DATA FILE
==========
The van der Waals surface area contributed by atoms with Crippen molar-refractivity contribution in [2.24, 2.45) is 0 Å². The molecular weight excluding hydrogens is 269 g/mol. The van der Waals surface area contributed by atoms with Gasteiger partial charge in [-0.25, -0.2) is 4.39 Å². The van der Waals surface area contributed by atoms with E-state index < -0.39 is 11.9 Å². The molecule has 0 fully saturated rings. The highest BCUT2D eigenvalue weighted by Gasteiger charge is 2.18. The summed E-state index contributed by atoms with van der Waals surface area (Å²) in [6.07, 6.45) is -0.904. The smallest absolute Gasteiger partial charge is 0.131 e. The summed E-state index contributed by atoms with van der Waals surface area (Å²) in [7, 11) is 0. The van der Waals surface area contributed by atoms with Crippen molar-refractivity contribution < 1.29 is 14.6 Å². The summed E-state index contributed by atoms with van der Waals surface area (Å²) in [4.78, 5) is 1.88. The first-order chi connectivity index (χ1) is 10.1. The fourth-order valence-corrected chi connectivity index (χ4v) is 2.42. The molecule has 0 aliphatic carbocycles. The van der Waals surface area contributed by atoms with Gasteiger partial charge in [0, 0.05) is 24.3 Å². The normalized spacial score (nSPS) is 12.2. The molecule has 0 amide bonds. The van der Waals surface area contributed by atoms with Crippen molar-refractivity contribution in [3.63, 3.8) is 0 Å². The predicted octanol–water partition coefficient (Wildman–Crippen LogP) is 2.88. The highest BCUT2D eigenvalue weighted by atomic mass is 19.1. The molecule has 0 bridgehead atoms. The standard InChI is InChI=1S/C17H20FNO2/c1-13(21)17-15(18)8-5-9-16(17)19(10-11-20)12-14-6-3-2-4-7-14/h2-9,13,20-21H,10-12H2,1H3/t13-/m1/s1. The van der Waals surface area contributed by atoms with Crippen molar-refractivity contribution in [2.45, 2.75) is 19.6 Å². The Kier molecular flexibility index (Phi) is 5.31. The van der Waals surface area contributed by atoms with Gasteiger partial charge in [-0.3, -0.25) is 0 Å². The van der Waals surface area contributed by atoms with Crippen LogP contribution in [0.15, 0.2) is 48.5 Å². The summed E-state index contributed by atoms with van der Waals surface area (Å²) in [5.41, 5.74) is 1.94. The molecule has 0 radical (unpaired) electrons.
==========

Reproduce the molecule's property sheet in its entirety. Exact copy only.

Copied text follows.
The van der Waals surface area contributed by atoms with Crippen molar-refractivity contribution in [2.24, 2.45) is 0 Å². The molecular weight excluding hydrogens is 269 g/mol. The van der Waals surface area contributed by atoms with Gasteiger partial charge in [-0.25, -0.2) is 4.39 Å². The van der Waals surface area contributed by atoms with E-state index < -0.39 is 11.9 Å². The molecule has 0 fully saturated rings. The highest BCUT2D eigenvalue weighted by Gasteiger charge is 2.18. The summed E-state index contributed by atoms with van der Waals surface area (Å²) in [6.07, 6.45) is -0.904. The smallest absolute Gasteiger partial charge is 0.131 e. The summed E-state index contributed by atoms with van der Waals surface area (Å²) in [7, 11) is 0. The van der Waals surface area contributed by atoms with Crippen molar-refractivity contribution < 1.29 is 14.6 Å². The summed E-state index contributed by atoms with van der Waals surface area (Å²) in [4.78, 5) is 1.88. The first-order chi connectivity index (χ1) is 10.1. The fourth-order valence-corrected chi connectivity index (χ4v) is 2.42. The molecule has 0 aliphatic carbocycles. The van der Waals surface area contributed by atoms with Gasteiger partial charge in [0, 0.05) is 24.3 Å². The normalized spacial score (nSPS) is 12.2. The molecule has 0 amide bonds. The van der Waals surface area contributed by atoms with Crippen molar-refractivity contribution in [3.63, 3.8) is 0 Å². The predicted octanol–water partition coefficient (Wildman–Crippen LogP) is 2.88. The highest BCUT2D eigenvalue weighted by atomic mass is 19.1. The molecule has 0 bridgehead atoms. The standard InChI is InChI=1S/C17H20FNO2/c1-13(21)17-15(18)8-5-9-16(17)19(10-11-20)12-14-6-3-2-4-7-14/h2-9,13,20-21H,10-12H2,1H3/t13-/m1/s1. The van der Waals surface area contributed by atoms with Crippen molar-refractivity contribution in [2.45, 2.75) is 19.6 Å². The Kier molecular flexibility index (Phi) is 5.31. The van der Waals surface area contributed by atoms with Gasteiger partial charge in [-0.3, -0.25) is 0 Å². The van der Waals surface area contributed by atoms with Crippen LogP contribution in [0.15, 0.2) is 48.5 Å². The summed E-state index contributed by atoms with van der Waals surface area (Å²) in [5.41, 5.74) is 1.94. The molecule has 0 radical (unpaired) electrons.